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Otorhinolaryngologic Presentations of Infectious Mononucleosis
Nancy L. Snyderman
(Pediatric Clinics of North America, Vol 28, No 4, November 1981)
Infectious mononucleosis is frequently encountered in pediatric practice. Symptoms
of malaise, fever, fatigue with sore throat, cervical adenopathy, and splenomegaly are wellknown manifestations of the disease. The otolaryngologist usually has minimal contact withthese patients. Most present with symptoms that are managed by their pediatricians and onlya small percentage of those affected children are hospitalized.
A review of admissions at Children's Hospital of Pittsburgh between 1970 and 1980
revealed 61 children whose presenting symptoms of infectious mononucleosis warrantedhospitalization. Thirty-three (55 per cent) presented with otolaryngologic complaints (Table1). One-third of those children admitted had some degree of airway obstruction. Theremaining presentations were peritonsillar cellulitis (1), facial paralysis (1), periorbitalcellulitis (3), epistaxis (2), suppurative lymphadenitis (1), external otitis (1), and sinusitis (2).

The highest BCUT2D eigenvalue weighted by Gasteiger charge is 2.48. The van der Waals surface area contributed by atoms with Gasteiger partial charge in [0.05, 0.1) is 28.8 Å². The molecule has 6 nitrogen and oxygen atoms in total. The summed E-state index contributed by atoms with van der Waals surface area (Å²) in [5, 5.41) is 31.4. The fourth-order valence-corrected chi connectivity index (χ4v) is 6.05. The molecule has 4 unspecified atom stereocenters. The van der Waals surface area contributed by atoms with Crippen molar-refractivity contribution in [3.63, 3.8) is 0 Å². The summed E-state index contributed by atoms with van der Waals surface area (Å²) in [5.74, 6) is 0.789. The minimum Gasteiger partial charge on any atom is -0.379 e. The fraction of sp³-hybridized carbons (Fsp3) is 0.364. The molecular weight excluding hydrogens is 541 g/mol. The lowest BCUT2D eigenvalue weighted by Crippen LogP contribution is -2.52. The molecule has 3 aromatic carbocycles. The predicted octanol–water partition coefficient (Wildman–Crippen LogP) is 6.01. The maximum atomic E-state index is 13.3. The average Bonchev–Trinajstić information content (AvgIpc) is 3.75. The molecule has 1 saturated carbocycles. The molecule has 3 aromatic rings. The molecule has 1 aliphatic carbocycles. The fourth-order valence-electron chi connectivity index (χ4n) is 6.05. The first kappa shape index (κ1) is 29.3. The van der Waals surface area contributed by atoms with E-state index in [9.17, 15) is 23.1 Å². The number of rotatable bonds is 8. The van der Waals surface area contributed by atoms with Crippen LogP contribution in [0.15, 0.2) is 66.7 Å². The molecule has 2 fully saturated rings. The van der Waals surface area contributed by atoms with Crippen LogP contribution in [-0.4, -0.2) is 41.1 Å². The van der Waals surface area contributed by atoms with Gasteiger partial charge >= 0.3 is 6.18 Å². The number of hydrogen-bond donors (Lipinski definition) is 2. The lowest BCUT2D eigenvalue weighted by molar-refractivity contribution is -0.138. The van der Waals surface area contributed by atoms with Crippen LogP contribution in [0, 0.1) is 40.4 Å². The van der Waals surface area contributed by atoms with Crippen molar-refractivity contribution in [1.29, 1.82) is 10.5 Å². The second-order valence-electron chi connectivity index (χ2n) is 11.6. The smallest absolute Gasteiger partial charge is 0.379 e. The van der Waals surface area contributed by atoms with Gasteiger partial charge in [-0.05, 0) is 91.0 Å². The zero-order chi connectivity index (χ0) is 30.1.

The reason for admission of the remainder is shown in Table 2.
Infectious mononucleosis has been known as a disease of young adults, usually
affecting those between 15 and 35 years of age. The review of our series shows equaldistribution in children ≤ 5 years (19), 6 to 10 years (21), and ≥ 10 years (21). There was nosex predilection and 79 per cent were Caucasian. Sixty-seven per cent had splenomegalywhich concurred with the incidence of other series. Ten to 15 per cent of these children areknown to have group A beta-hemolytic streptococcal throat culture. Our finding is similarwith 18 per cent. Thirty-nine children had white blood counts greater than 10.000 per cu mm.
A lymphocytosis with atypical cells occurred in 78 per cent.
mononucleosis that are not frequently seen by the pediatrician. A recognition of these variouschief complaints and treatment modalities is important in managing this disease.
Case 1: Airway Obstruction
A three-year-old black girl presented with a four-day history of sore throat and